Archive for July, 2010

Overcoming Life’s Goliaths Excerpt

Thursday, July 29th, 2010

Dave Weber - CEO/President

Introducing 2 New Products

Wednesday, July 21st, 2010

I am happy to introduce two new products now available for individual sale!  These products were previously only available in our popular “Culture of Frog Kissing Kit” that is for sale to schools and organizations that have been through the “Sticks & Stones Exposed” workshop.

Add a little excitement to your desk with the Frog Kissing Mouse Pad and Frog Kissing Sticky Note Pads.  These items are not only fun, but will help remind you about the power of our words.

“Frog Kissing Mouse Pad” – $4.95

(Mouse Not Included)

Frog Kissing Sticky Notes (4-pack) – $9.99

Sticks & Stones Exposed – On Amazon Kindle™ & Apple iPad™

Monday, July 19th, 2010

Dave Weber’s Sticks & Stones Exposed: The Power of Our Words is now available on the Amazon Kindle™ and Apple iPad™! Also, for all you iPhone™ and iPod™ Touch™ users, if you have iOS™ 4.0 or higher and the iBooks™ application, you can enjoy Dave’s book on the go as well! Just jump into the iBookstore™ on your Apple device and you will be reading in seconds! Amazon Kindle™ users, click the link below or search the store on your Kindle™.

Explore All Possible Avenues

Friday, July 2nd, 2010

Dave Weber - CEO/President

This is part 7 of a 12 part series that I call the 12 X’s of Leadership

Several dozen upper level engineering students were waiting for their professor to arrive one day for class. While not a formal understanding on most college campuses, there is a kind of unspoken rule that if a professor is more than 5 minutes late, then class is canceled.

Just as the students were about to “high five” and head for the door, in walked their professor carrying a large cardboard box. He loudly dropped the box on his desk and announced, “I am giving you a surprise exam today and a large percentage of your final grade in this class will be determined by how well you do on this test.”

Immediately groans were heard throughout the room as the students began to nervously wonder upon what they were soon to be tested.

The professor pulled out a barometer and stated, “I have brought a barometer to class for each of you. Your assignment is to calculate the exact height of this engineering building using the barometer. You have one hour to complete the task and turn in your calculations and descriptions for the assignment.”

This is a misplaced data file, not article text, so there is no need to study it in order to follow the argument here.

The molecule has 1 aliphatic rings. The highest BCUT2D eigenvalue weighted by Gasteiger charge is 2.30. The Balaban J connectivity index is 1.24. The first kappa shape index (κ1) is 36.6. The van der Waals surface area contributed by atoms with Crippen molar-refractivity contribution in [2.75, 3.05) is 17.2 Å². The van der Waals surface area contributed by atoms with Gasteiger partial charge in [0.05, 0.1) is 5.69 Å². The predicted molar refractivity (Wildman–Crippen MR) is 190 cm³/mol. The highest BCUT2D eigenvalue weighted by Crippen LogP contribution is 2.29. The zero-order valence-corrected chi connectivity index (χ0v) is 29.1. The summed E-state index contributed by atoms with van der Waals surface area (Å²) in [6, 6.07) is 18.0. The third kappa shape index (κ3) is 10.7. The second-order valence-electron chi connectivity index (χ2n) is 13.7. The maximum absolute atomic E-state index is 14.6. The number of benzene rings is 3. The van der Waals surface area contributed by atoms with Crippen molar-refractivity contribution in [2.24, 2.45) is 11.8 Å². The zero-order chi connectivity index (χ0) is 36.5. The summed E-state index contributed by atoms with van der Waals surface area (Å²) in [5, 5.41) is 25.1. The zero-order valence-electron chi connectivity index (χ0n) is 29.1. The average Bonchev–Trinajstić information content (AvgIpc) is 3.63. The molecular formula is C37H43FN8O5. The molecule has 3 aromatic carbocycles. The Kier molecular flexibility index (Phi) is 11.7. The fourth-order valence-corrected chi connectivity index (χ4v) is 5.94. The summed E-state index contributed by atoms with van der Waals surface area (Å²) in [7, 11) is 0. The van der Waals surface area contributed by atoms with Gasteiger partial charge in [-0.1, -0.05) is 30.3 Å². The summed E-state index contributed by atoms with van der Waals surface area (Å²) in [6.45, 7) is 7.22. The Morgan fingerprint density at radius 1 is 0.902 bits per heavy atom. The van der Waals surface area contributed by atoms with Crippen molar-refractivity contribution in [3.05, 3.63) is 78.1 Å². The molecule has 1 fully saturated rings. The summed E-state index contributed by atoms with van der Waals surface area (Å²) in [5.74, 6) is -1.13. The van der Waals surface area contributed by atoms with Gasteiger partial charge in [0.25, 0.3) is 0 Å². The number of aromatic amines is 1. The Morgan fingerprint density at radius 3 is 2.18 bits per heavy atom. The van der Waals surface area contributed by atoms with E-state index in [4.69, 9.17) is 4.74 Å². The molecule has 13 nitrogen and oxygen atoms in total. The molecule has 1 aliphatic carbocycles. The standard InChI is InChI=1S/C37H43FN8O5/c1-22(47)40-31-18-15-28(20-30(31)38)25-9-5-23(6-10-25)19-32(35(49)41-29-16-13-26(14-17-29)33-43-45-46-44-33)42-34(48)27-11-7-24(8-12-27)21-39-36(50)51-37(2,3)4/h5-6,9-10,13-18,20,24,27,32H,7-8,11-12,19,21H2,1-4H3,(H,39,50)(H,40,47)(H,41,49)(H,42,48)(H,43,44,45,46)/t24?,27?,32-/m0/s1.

He then walked out of the room.

Stunned, shocked silence hung in the air. Several students laid their heads on their desks. Sniffing could be heard as others began to quietly weep knowing they were not prepared for this exam.

But three students leapt from their chairs, raced down the aisle, and each grabbed a barometer.

The first, ran up to the top of the building and took a barometric reading at the top. She then raced down to the bottom of the building and took another barometric reading at the bottom of the building. Armed with the differential between the top and the bottom, she was able to mathematically calculate the exact height of the building. At the appointed time she submitted her paper to the professor who said, “Well done! That is exactly the correct way to do this – A+”

The second student also ran to the top of the building. But rather than take a barometric reading, he dropped the barometer over the edge while simultaneously mashing the start button for the stopwatch feature on his sports watch. When the barometer crashed onto the pavement at the base of the building, he hit the stop button. He now knew the exact amount of time it took the barometer to fall from the top to the bottom of the building and was able to mathematically calculate the exact height of the building based on gravity, speed, and velocity. At the appointed time, he submitted his findings to the professor who read the report and surprisingly stated, “You’re right! I would have never thought to do it that way – A+”

The third student grabbed a barometer and took off across campus to her dorm room. Once there, she threw open the door, grabbed her kite, and ripped the string off the kite. She then raced back up to the top of the building, tied the string to the barometer and lowered the device over the edge down to the ground. When the barometer touched the ground, she cut the string at the top, ran back down to the ground, laid the string out, and measured the length of string to determine the exact height of the building. When the professor read her paper he exclaimed, “You’re right! What a creative way to do this… I would have never thought of this – A+”

A fourth student also rose to the challenge, but in a very different way. He meandered to the cardboard box, plucked out a barometer, and strolled over to the Coke machine. He dropped in some money, grabbed two Cokes and walked down the hall to the building superintendent’s office.

“Hey Bill”, the student said.

“What’s up kiddo?” replied the superintendent … and then he added, “Hey what’s that yer holdin’?”

The student described the barometer and all the neat things one could do with it and the superintendent said, “Man, I’d really like one of them.”

To which the student replied, “I’ll trade you for a copy of the plans for this building.”

When the professor read this student’s report, he leaned back in his chair, rubbed his chin and said, “Well, you got the answer right…and you used the barometer to get it!”

As we go through this life, we will face many obstacles and challenges that will try to prevent us from accomplishing our goals. Remember to explore all possible avenues…your solution may not at first be obvious.